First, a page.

Clearly, utopian socialism is also abstractly millenarian and apocalyptic. Utopian socialists empower their deified governments to pass judgement on the people and purge (by extermination, contraception, or radical disfranchisement) those deemed unworthy of life, in order to appear to advance toward the promised idyllic harmonious society. One can plausibly describe utopian socialism as a form of ultrareactionary biblical fundamentalism, albeit aiming to reinstitute conditions under which humanity and its forebears never really existed or can exist. Indeed millenarism encroaches with sufficient directness on the territory of the Catholic church, that it provokes explicit condemnation as blasphemy.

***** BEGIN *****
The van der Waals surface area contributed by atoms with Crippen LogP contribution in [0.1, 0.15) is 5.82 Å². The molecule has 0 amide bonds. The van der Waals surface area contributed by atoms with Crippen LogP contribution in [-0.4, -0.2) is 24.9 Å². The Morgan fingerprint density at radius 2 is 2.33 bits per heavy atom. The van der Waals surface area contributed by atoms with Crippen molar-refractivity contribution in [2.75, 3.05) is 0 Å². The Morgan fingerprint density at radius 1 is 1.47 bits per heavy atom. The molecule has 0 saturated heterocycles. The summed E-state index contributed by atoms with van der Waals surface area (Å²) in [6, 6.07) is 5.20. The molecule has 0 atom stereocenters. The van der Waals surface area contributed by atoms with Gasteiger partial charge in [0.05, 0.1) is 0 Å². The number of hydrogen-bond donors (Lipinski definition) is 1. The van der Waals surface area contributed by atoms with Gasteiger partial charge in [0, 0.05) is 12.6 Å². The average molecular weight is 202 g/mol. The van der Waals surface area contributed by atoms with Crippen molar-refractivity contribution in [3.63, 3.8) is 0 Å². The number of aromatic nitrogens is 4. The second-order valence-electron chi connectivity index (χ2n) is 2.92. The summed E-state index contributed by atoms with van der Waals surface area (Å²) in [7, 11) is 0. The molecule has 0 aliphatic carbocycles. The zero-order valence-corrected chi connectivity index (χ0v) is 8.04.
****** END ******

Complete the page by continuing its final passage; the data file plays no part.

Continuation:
Deified government is simply a modernization of the “divine right” claimed by kings and emperors throughout world history. As for the idea of Edenic paradise reconstituted on earth, this is actually found in the Hebrew Bible itself, in Isaiah and Psalms. The overt messianism of the Abrahamic religions and Zoroastrianism is tantamount to Edenic reconstitution, and (at least in the Abrahamic ones) in most cases clearly relates to the Eden motif specifically. Their messianism is just as utopian as socialism's, and through syncretion with their occult derivatives and with Buddhism, it serves to elaborately theologize socialism under the “New Age” banner. In the New Testament, Matthew, Mark, and Luke, all tell the same story, exhorting the faithful to radical egalitarian charity, and promising the eternal torment of damnation for those who refuse. Thus, on a deep level, Jews, Christians, and utopian socialists, are coreligionists, and their squabbles are sectarian.